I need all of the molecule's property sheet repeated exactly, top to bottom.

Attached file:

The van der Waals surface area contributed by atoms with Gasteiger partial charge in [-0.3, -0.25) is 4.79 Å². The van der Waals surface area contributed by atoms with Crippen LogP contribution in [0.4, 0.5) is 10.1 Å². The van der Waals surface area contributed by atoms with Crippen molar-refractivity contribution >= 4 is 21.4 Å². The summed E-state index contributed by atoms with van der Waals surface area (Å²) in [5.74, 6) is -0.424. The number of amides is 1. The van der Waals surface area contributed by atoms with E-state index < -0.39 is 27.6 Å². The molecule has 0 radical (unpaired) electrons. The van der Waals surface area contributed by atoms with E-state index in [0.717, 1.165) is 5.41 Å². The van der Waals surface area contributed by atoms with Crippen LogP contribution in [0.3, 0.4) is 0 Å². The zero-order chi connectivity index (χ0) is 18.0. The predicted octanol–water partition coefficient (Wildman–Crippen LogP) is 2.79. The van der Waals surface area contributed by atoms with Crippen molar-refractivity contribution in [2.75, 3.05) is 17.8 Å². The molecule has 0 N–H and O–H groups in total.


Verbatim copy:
The van der Waals surface area contributed by atoms with Gasteiger partial charge in [-0.3, -0.25) is 4.79 Å². The van der Waals surface area contributed by atoms with Crippen LogP contribution in [0.4, 0.5) is 10.1 Å². The van der Waals surface area contributed by atoms with Crippen molar-refractivity contribution >= 4 is 21.4 Å². The summed E-state index contributed by atoms with van der Waals surface area (Å²) in [5.74, 6) is -0.424. The number of amides is 1. The van der Waals surface area contributed by atoms with E-state index < -0.39 is 27.6 Å². The molecule has 0 radical (unpaired) electrons. The van der Waals surface area contributed by atoms with E-state index in [0.717, 1.165) is 5.41 Å². The van der Waals surface area contributed by atoms with Crippen LogP contribution in [0.3, 0.4) is 0 Å². The zero-order chi connectivity index (χ0) is 18.0. The predicted octanol–water partition coefficient (Wildman–Crippen LogP) is 2.79. The van der Waals surface area contributed by atoms with Crippen molar-refractivity contribution in [2.75, 3.05) is 17.8 Å². The molecule has 0 N–H and O–H groups in total.